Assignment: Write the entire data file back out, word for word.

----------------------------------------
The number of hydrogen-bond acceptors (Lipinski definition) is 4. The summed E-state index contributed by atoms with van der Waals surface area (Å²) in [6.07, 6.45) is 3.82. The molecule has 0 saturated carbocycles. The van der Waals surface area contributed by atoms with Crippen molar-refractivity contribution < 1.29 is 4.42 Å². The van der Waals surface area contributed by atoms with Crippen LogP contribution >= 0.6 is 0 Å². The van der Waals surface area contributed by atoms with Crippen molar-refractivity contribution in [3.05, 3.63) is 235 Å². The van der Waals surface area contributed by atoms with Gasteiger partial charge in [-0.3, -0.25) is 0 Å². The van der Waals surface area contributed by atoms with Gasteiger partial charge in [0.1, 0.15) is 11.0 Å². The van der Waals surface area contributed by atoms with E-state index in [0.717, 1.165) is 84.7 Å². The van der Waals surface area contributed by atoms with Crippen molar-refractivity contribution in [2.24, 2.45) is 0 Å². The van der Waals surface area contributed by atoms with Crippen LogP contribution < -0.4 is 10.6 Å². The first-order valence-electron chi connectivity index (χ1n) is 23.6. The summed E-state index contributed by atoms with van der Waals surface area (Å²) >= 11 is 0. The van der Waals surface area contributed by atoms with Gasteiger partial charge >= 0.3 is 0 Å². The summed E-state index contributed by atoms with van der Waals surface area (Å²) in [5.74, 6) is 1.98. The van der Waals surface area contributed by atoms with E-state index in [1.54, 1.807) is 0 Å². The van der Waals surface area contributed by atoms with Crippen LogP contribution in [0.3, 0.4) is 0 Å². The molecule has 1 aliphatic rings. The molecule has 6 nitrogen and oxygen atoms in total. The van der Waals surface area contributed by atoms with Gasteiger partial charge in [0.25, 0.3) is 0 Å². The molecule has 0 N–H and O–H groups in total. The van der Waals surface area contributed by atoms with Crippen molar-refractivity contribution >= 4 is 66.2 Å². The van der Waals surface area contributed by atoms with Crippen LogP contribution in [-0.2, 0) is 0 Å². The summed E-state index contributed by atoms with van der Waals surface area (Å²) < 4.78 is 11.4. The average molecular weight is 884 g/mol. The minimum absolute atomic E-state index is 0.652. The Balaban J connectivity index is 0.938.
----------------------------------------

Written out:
The number of hydrogen-bond acceptors (Lipinski definition) is 4. The summed E-state index contributed by atoms with van der Waals surface area (Å²) in [6.07, 6.45) is 3.82. The molecule has 0 saturated carbocycles. The van der Waals surface area contributed by atoms with Crippen molar-refractivity contribution < 1.29 is 4.42 Å². The van der Waals surface area contributed by atoms with Crippen LogP contribution >= 0.6 is 0 Å². The van der Waals surface area contributed by atoms with Crippen molar-refractivity contribution in [3.05, 3.63) is 235 Å². The van der Waals surface area contributed by atoms with Gasteiger partial charge in [-0.3, -0.25) is 0 Å². The van der Waals surface area contributed by atoms with Gasteiger partial charge in [0.1, 0.15) is 11.0 Å². The van der Waals surface area contributed by atoms with E-state index in [0.717, 1.165) is 84.7 Å². The van der Waals surface area contributed by atoms with Crippen molar-refractivity contribution in [2.24, 2.45) is 0 Å². The van der Waals surface area contributed by atoms with Crippen LogP contribution < -0.4 is 10.6 Å². The first-order valence-electron chi connectivity index (χ1n) is 23.6. The summed E-state index contributed by atoms with van der Waals surface area (Å²) >= 11 is 0. The van der Waals surface area contributed by atoms with Gasteiger partial charge >= 0.3 is 0 Å². The summed E-state index contributed by atoms with van der Waals surface area (Å²) in [5.74, 6) is 1.98. The van der Waals surface area contributed by atoms with E-state index in [1.54, 1.807) is 0 Å². The van der Waals surface area contributed by atoms with Crippen LogP contribution in [0.3, 0.4) is 0 Å². The molecule has 1 aliphatic rings. The molecule has 6 nitrogen and oxygen atoms in total. The van der Waals surface area contributed by atoms with Gasteiger partial charge in [0.25, 0.3) is 0 Å². The molecule has 0 N–H and O–H groups in total. The van der Waals surface area contributed by atoms with Crippen molar-refractivity contribution >= 4 is 66.2 Å². The van der Waals surface area contributed by atoms with Crippen LogP contribution in [-0.2, 0) is 0 Å². The summed E-state index contributed by atoms with van der Waals surface area (Å²) < 4.78 is 11.4. The average molecular weight is 884 g/mol. The minimum absolute atomic E-state index is 0.652. The Balaban J connectivity index is 0.938.